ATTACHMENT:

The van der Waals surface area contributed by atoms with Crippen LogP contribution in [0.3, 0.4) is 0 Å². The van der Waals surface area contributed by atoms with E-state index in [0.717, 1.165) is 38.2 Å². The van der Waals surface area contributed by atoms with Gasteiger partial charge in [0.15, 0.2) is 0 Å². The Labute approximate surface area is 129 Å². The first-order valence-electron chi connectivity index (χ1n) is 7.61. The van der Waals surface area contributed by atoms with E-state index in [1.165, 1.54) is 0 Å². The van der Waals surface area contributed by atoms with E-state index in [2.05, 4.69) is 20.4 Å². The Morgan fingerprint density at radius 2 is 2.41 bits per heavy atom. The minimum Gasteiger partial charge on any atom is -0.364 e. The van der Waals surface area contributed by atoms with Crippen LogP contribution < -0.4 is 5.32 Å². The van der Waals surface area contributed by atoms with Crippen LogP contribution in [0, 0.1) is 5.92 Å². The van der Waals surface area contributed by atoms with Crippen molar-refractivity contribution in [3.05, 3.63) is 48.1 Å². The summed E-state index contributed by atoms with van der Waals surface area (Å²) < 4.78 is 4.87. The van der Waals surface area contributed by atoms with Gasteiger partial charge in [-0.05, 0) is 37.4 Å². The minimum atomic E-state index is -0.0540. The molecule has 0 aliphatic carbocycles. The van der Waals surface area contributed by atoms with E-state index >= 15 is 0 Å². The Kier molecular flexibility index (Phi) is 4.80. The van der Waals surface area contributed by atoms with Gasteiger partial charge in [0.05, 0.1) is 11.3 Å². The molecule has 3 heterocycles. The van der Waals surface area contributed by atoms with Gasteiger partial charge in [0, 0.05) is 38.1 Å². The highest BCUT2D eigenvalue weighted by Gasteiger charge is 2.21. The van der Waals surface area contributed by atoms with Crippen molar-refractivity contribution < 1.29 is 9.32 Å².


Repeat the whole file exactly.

The van der Waals surface area contributed by atoms with Crippen LogP contribution in [0.3, 0.4) is 0 Å². The van der Waals surface area contributed by atoms with E-state index in [0.717, 1.165) is 38.2 Å². The van der Waals surface area contributed by atoms with Gasteiger partial charge in [0.15, 0.2) is 0 Å². The Labute approximate surface area is 129 Å². The first-order valence-electron chi connectivity index (χ1n) is 7.61. The van der Waals surface area contributed by atoms with E-state index in [1.165, 1.54) is 0 Å². The van der Waals surface area contributed by atoms with E-state index in [2.05, 4.69) is 20.4 Å². The Morgan fingerprint density at radius 2 is 2.41 bits per heavy atom. The minimum Gasteiger partial charge on any atom is -0.364 e. The van der Waals surface area contributed by atoms with Crippen LogP contribution < -0.4 is 5.32 Å². The van der Waals surface area contributed by atoms with Crippen LogP contribution in [0, 0.1) is 5.92 Å². The van der Waals surface area contributed by atoms with Crippen molar-refractivity contribution in [3.05, 3.63) is 48.1 Å². The summed E-state index contributed by atoms with van der Waals surface area (Å²) < 4.78 is 4.87. The van der Waals surface area contributed by atoms with Gasteiger partial charge in [-0.05, 0) is 37.4 Å². The minimum atomic E-state index is -0.0540. The molecule has 0 aliphatic carbocycles. The van der Waals surface area contributed by atoms with E-state index >= 15 is 0 Å². The Kier molecular flexibility index (Phi) is 4.80. The van der Waals surface area contributed by atoms with Gasteiger partial charge in [0.05, 0.1) is 11.3 Å². The molecule has 3 heterocycles. The van der Waals surface area contributed by atoms with Gasteiger partial charge in [0, 0.05) is 38.1 Å². The highest BCUT2D eigenvalue weighted by Gasteiger charge is 2.21. The van der Waals surface area contributed by atoms with Crippen molar-refractivity contribution < 1.29 is 9.32 Å².